Finding ink outside the lines in Milwaukee history

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Erin_cutoutBack in the time when tattoos were the stuff of carnival shows, the arms of sailors and hearts that said “mom,” Amund Dietzel rocked some serious ink.

Dietzel quickly became Milwaukee’s premiere tattoo artist after arriving in the city in 1914. The Norse sailor ran his tattoo parlor for more than fifty years until the city banned tattoos in 1967 — a move almost as curmudgeonly as the town in “Footloose.”

Dietzel’s artwork helped develop the classic tattoo aesthetic. To picture his work, think tigers, koi fish and roses mixed in with  visions of the sea and portraits of blushing femme fatales.

This past weekend I visited the Milwaukee Art Museum’s exhibit “Tattoo: Flash Art of Amund Dietzel,” a small, but fascinating collection of the artist’s work including pieces straight from Dietzel’s Milwaukee tattoo shop.

Now, I could go on about all the ways in which I discovered Dietzel is a grade-A bada**: He arrived on the continent as a shipwrecked Norwegian sailor, traveled carnivals as a tattooed man, and while not creating iconic tattoo art, painted watercolor landscapes in his spare time. Though his portrait displayed in the exhibit appears to be a prim, bespectacled man of the early 20th century, just a bit of tattoo creeps up his arm revealing Dietzel’s inner rebel.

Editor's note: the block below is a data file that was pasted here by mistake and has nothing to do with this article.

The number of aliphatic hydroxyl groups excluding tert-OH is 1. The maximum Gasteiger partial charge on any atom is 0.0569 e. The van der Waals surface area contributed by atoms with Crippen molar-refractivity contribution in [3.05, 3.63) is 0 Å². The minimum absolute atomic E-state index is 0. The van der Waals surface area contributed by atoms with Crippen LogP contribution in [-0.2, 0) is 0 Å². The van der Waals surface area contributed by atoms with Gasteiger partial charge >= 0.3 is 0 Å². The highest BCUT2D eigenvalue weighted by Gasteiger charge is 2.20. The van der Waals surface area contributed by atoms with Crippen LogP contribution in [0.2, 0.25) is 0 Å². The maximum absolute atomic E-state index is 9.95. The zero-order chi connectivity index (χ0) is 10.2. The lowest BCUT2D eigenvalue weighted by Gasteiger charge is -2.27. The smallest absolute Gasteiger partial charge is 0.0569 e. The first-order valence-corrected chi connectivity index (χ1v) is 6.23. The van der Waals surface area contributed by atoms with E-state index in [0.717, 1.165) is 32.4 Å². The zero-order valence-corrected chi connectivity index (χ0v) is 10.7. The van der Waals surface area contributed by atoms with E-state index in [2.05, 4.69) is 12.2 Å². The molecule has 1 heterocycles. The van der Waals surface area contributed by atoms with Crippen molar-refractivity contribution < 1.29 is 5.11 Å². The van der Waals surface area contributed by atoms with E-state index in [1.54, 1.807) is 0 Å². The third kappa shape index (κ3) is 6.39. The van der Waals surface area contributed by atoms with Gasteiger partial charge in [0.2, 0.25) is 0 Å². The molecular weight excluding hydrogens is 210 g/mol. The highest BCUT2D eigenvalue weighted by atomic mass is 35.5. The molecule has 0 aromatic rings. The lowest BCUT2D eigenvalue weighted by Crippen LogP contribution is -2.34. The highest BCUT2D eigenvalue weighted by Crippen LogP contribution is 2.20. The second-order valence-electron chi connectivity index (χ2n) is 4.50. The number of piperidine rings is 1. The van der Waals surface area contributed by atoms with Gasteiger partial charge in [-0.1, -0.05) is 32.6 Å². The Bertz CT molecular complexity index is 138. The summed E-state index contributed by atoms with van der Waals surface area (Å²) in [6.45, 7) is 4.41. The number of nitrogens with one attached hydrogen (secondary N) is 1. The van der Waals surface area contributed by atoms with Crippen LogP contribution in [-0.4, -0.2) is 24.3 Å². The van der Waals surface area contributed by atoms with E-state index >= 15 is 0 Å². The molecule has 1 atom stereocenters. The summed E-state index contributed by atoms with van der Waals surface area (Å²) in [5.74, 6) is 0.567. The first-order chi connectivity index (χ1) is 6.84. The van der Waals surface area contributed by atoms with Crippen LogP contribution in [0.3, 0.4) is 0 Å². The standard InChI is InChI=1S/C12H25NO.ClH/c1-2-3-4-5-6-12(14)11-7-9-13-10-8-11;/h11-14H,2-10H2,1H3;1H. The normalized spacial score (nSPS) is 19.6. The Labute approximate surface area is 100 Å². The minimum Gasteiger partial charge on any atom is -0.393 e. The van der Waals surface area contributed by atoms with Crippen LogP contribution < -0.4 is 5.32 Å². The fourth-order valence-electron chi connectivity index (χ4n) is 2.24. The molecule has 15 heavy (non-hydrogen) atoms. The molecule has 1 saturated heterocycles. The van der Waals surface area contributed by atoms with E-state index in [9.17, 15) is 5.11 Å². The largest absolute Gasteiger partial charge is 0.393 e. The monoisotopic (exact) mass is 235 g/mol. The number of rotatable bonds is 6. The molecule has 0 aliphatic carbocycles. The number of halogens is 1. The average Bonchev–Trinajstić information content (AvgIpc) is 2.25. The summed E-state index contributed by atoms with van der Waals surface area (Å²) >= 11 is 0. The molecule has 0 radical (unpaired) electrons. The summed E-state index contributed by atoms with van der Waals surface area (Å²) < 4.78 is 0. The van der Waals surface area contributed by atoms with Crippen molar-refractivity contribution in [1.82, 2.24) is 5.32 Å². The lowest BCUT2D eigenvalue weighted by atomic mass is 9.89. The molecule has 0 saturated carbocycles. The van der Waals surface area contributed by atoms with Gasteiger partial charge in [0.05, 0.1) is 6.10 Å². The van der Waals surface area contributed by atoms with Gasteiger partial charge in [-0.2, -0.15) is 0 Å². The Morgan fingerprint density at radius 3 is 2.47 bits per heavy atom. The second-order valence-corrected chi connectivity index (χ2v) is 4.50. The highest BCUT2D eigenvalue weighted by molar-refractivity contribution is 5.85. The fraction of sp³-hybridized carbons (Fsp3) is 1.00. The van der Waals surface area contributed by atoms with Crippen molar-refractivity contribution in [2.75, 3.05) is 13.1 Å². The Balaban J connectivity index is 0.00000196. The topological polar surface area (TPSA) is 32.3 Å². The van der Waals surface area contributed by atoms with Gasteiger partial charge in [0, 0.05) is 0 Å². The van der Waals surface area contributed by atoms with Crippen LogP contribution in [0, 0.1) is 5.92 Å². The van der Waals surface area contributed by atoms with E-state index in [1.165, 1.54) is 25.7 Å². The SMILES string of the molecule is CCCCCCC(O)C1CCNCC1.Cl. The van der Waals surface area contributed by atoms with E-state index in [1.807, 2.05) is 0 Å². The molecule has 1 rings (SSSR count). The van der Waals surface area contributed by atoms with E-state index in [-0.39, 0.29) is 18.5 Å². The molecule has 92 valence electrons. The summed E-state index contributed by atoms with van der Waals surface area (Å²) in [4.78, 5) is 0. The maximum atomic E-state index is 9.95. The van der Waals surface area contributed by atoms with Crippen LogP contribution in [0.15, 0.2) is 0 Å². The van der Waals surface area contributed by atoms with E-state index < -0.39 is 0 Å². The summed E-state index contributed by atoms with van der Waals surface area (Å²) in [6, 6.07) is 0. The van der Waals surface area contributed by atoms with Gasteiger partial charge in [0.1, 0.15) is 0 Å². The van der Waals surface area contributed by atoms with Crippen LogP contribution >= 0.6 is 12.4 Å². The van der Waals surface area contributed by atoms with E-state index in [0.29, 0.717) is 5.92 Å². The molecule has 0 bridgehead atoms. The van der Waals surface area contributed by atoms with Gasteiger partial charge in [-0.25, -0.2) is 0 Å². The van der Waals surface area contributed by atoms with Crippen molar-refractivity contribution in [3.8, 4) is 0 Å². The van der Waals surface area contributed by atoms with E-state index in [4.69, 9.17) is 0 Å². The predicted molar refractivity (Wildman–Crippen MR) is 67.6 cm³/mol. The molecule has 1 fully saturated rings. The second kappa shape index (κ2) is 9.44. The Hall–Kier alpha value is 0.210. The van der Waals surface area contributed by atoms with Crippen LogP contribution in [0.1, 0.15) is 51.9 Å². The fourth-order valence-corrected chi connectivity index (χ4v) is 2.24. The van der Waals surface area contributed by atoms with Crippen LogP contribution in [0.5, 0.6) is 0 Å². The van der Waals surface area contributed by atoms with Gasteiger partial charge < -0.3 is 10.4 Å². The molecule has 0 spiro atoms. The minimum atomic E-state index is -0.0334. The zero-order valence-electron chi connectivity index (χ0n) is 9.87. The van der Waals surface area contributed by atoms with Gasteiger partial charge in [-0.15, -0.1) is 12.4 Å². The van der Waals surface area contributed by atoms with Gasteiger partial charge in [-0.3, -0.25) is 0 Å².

But besides pondering all the ways in which Dietzel is cooler me, seeing Dietzel’s classic tattoo flash (patterns used for tattoos) in an art museum made a statement about the state of tattoos in the art world. Tattoos seem, at times, to hold a marginal place in art — rarely recognized in museums, and difficult, if not impossible, to preserve, sell or display in the traditional sense.

But to me tattoos are a unique in the way they feel like folk art and fine art all at once. Like folk art, tattoos can be an egalitarian expression, specific to a culture, time and place and tattoo artists are often not classically trained; although it does take rigorous practice and artistic skill to master the craft.

But like fine art, tattoos come from an evolving history of design that shifts with each era and can express larger aesthtic ideas. Looking at the artwork of Dietzel this weekend, I was amazed at how classic tattoo design still remains beautiful, yet also shows one step in an ever-changing art form.

Tattoo art has evolved from the designs found on ancient Egyptian bodies dated at 5,200 years old, to traditional henna tattoos in India and the Middle East used for weddings and other celebrations, the pin-up girls of Amund Dietzel, and even now to the Chinese character that you might be told means “serenity” but in fact means “toothpick.”

What sets tattoo art apart for me, though, is the intense personal connection it can hold. When you tattoo yourself you are saying, that yes, the me of today is making a decision and choosing an image that I want to carry the rest of my life. While years ago that idea scared me — how could I be happy with one tattoo forever?— now it excites me. It seems powerful to pick an image, evolved from a history of tattoo artists like Dietzel, that you can connect with so personally, marking yourself with a moment in time. A tattoo gives sign to the world that the 21-year-old me will remain. As I age into the 49, 65 and even 72-year-old me, I can always remember the me that picked my first tattoo.

So, in honor of Amund Dietzel, I find myself looking to get some ink. Now I just have to decide what to get.

Erin Heffernan is a senior studying writing intensive English and political science. Email her with comments or suggestions at erin.heffernan@marquette.edu.

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